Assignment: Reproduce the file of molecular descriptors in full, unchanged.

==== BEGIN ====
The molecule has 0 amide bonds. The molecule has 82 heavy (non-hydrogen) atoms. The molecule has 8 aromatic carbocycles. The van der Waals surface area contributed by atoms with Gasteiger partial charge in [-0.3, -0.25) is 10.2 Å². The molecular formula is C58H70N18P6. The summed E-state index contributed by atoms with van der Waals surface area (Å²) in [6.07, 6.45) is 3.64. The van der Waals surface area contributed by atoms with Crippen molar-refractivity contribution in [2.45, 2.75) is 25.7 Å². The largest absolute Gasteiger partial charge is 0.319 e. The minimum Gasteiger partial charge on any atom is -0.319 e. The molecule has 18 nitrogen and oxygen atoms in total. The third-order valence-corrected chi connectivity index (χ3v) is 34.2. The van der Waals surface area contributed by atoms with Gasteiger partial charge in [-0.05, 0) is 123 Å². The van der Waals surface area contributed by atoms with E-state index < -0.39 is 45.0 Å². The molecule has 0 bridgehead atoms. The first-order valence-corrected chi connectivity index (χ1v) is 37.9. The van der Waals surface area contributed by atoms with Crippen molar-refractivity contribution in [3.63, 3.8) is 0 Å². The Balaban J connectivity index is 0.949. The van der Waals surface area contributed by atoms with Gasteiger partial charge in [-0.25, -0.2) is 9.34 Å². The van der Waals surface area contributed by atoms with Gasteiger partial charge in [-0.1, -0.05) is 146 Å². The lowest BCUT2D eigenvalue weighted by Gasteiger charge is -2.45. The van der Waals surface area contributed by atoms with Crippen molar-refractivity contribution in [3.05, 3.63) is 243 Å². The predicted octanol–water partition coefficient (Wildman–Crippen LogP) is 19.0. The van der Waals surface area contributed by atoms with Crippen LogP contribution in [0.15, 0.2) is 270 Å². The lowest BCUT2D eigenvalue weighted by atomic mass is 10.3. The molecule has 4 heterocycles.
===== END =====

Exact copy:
The molecule has 0 amide bonds. The molecule has 82 heavy (non-hydrogen) atoms. The molecule has 8 aromatic carbocycles. The van der Waals surface area contributed by atoms with Gasteiger partial charge in [-0.3, -0.25) is 10.2 Å². The molecular formula is C58H70N18P6. The summed E-state index contributed by atoms with van der Waals surface area (Å²) in [6.07, 6.45) is 3.64. The van der Waals surface area contributed by atoms with Crippen molar-refractivity contribution in [2.45, 2.75) is 25.7 Å². The largest absolute Gasteiger partial charge is 0.319 e. The minimum Gasteiger partial charge on any atom is -0.319 e. The molecule has 18 nitrogen and oxygen atoms in total. The third-order valence-corrected chi connectivity index (χ3v) is 34.2. The van der Waals surface area contributed by atoms with Gasteiger partial charge in [-0.05, 0) is 123 Å². The van der Waals surface area contributed by atoms with E-state index < -0.39 is 45.0 Å². The molecule has 0 bridgehead atoms. The first-order valence-corrected chi connectivity index (χ1v) is 37.9. The van der Waals surface area contributed by atoms with Crippen molar-refractivity contribution in [3.63, 3.8) is 0 Å². The Balaban J connectivity index is 0.949. The van der Waals surface area contributed by atoms with Gasteiger partial charge in [-0.25, -0.2) is 9.34 Å². The van der Waals surface area contributed by atoms with Gasteiger partial charge in [-0.1, -0.05) is 146 Å². The lowest BCUT2D eigenvalue weighted by Gasteiger charge is -2.45. The van der Waals surface area contributed by atoms with Crippen molar-refractivity contribution in [3.05, 3.63) is 243 Å². The predicted octanol–water partition coefficient (Wildman–Crippen LogP) is 19.0. The van der Waals surface area contributed by atoms with Crippen LogP contribution in [0.15, 0.2) is 270 Å². The lowest BCUT2D eigenvalue weighted by atomic mass is 10.3. The molecule has 4 heterocycles.